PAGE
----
The LA Times says fentanyl-tainted pills can be found in Mexican pharmacies nationwide

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Some of the pills looked just like antibiotics. Others were unlabeled white tablets. Several mimicked well-known American pills, and a few came in sealed bottles.

They were all purchased in Mexico, at legitimate pharmacies from Tulum, at the country’s southeast tip, to Tijuana, at the northwest border with California.

And at least half of them were fakes.

Earlier this year, The LA Times found that pharmacies in several northwestern Mexico cities were selling counterfeit pills over the counter, passing off powerful methamphetamine as Adderall and deadly fentanyl as Percocet and other opioid painkillers. But four more months of investigation showed the problem is much broader than previously understood.

Individual packages of medication line store shelves.
Medications are lined up on wide shelves in a pharmacy in Puerto Vallarta. (Connor Sheets / Los Angeles Times)

It’s not just stray single pills that are laced with dangerous substances, but sometimes entire bottles that appear to be factory sealed. And the issue isn’t restricted to one area: It’s happening in tourist hot spots across the country, from the California border to the Yucatán Peninsula and from the southernmost edge of Texas to the Pacific Coast.

During five trips to Mexico, Times reporters purchased and tested 55 pills from 29 pharmacies in eight cities. A little more than 50% — 28 pills — were counterfeit.

More than a third of the opioid painkillers tested — 15 out of 40 — were counterfeit, the vast majority positive for fentanyl. One tested positive for a weaker medication and another tested positive for no drugs at all. Meanwhile, 12 of 15 Adderall samples tested positive for other substances, including methamphetamine and, in one case, MDMA, the designer drug commonly known as ecstasy.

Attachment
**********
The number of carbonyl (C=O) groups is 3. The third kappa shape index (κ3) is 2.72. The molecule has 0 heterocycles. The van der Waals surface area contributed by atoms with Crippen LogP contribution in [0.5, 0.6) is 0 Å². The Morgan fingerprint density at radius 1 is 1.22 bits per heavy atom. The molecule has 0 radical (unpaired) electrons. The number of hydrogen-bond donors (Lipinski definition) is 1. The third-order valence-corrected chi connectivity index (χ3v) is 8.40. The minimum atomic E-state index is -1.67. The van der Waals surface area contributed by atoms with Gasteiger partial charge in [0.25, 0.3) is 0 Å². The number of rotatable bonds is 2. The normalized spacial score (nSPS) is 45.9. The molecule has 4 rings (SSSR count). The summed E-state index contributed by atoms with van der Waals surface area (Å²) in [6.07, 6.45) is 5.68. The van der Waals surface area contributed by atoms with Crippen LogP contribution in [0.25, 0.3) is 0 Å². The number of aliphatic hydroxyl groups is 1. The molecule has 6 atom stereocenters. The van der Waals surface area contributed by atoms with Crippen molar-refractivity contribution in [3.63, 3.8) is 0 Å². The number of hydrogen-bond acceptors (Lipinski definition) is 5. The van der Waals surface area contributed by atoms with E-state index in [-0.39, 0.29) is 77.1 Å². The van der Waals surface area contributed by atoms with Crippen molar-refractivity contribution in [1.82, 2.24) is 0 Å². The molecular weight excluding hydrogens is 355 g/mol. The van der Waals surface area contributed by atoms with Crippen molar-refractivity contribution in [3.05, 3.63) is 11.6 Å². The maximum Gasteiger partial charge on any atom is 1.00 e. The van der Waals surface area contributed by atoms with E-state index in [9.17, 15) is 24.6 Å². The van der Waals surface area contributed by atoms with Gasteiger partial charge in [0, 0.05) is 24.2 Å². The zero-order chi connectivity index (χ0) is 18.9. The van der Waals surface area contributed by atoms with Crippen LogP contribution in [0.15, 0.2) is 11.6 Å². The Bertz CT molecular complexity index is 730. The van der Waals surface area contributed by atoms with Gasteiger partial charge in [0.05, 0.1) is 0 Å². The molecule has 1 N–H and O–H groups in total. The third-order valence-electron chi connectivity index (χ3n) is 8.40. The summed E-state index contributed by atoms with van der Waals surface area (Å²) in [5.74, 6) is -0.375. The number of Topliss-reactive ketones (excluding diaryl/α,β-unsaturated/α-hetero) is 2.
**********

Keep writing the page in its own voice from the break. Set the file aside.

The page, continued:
Some of the pills came from drugstores in seaside destinations including Playa del Carmen, Cozumel, Tulum, Los Cabos, and Puerto Vallarta. Others were purchased in Tijuana and Nuevo Progreso, border towns with booming medical and pharmaceutical tourism sectors.

A colorful beachside sign spells out the name Playa del Carmen.
Playa del Carmen is best known for its beaches, nightlife, and entertainment, but Times reporters found that some of its pharmacies are passing off dangerous substances, including fentanyl and methamphetamine, as legitimate medications. (Connor Sheets/Los Angeles Times)

In most of those locations, the pills that tested positive came from independent pharmacies, where workers sold them over the counter, one tablet at a time. But in Puerto Vallarta, counterfeits were available even at one regional pharmacy chain — the sort of place where people might expect more quality control. Both there and in Nuevo Progreso, pills purchased in sealed bottles tested positive for more powerful drugs, a possible sign of the sophistication of fakes made by cartels, which experts say are likely the source.

Click here to read the complete original article on The Los Angeles Times

Source: Los Angeles Times

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